6. Business equipment tax reimbursement. The bill provides for full funding of property tax reimbursements to businesses under the BETR program up to the 12-year period of service originally covered under the program. Continuing reimbursements after the first 12 years of service are eliminated.
7. Government efficiency grants. The bill provides $1,000,000 in funding annually from the General Fund to the Fund for the Efficient Delivery of Local and Regional Services to be used for grants to municipalities to increase collaboration in service delivery and to identify other cost efficiencies in governance.
Income tax and estate tax reform
This bill reduces income taxes for most Maine taxpayers. The simplified lower-rate system provides incentives for persons to locate their homes and businesses in Maine thereby increasing jobs and laying the foundation for a more prosperous economic future.
1. Individual income tax reform. The bill imposes a maximum 4% total income tax rate, eliminates nearly all deductions from income and computes a household's income tax assessment based on federal adjusted gross income. Progressivity in tax rates is achieved using 2 new refundable tax credits administered in conjunction with the income tax filing, a sales tax fairness credit and a property tax fairness credit. These credits create a more integrated tax system that promotes progressivity in the combined burden of all state and local taxes, including income, sales and property taxes.
The base sales tax fairness credit is set at $1,000 for single filers or $2,000 for joint filers, plus $500 per dependent and $500 per member of the household over 65 years of age. The credit amount is phased out as income rises. This credit is refundable up to $500 for single filers or $1,000 for joint filers, plus $100 per dependent and $100 per member of the household over 65 years of age, up to a maximum household refund of $1,500. The property tax fairness credit, already described, is fully refundable up to $1,000.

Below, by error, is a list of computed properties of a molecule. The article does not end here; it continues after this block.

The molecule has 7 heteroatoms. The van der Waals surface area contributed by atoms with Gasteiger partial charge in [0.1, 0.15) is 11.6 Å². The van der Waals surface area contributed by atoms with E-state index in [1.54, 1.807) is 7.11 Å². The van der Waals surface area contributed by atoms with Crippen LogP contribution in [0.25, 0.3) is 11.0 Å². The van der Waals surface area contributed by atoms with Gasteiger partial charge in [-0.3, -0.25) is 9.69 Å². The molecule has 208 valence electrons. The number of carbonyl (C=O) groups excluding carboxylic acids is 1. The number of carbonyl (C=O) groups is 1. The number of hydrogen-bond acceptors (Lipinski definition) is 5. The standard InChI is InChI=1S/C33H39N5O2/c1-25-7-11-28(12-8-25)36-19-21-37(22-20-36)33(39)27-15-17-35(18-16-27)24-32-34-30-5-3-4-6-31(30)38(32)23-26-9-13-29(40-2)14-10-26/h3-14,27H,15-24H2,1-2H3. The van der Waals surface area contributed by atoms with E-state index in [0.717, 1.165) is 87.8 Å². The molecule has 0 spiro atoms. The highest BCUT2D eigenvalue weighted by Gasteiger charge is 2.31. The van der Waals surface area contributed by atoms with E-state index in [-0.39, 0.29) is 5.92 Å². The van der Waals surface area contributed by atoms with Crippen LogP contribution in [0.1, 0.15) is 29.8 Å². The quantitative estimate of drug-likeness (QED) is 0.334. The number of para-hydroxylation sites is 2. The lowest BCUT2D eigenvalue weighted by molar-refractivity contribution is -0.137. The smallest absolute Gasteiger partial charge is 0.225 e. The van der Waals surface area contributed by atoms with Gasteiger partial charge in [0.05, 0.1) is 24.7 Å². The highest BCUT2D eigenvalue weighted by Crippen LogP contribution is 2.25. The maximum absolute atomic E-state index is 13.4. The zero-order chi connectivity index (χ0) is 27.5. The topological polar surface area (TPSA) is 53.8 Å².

The sales tax fairness credit is automatically integrated into the tax or refund computation and is dependent on income and filing status only. The property tax fairness credit is also computed as part of the taxpayer's annual tax return, but varies based on the property taxes actually paid. The net distributional impact of the income tax, after accounting for the sales tax fairness credit, is as follows. Those households that are also eligible for the property tax fairness credit would have a smaller tax or a larger refund.
The bill repeals nearly all income tax deductions, including deductions for home mortgage interest, real estate taxes paid, medical and dental expenses, charitable contributions, theft and casualty losses, other itemized deductions, affordable housing, social security benefits taxable at the federal level, contributions to capital construction funds, premiums paid for long-term care insurance, pension income and contributions to qualified tuition plans under Section 529 of the United States Internal Revenue Code of 1986, so-called 529 plans.
The bill repeals most income tax credits prospectively, allowing the continued carry-forward of tax credits for projects and initiatives already awarded or accrued but eliminating new or future credit awards. Prospectively eliminated credits include the jobs and investment tax credit, the credit for contributions to family development account reserve funds, the credit for employer-assisted day care, the credit for employer-provided long-term care benefits, the credit for educational opportunity, the retirement and disability credit, the forest management planning income credits, the high-technology investment tax credit, the credit for dependent health benefits paid, the quality child care investment credit, the earned income credit, the Pine Tree Development Zone tax credit, the biofuel commercial production and commercial use credit, the tax benefits for media production companies, the dental care access credit, the new markets capital investment credit, the credit for wellness programs, the credit for Maine fishery infrastructure investment and the Maine Public Employees Retirement System innovation finance credit.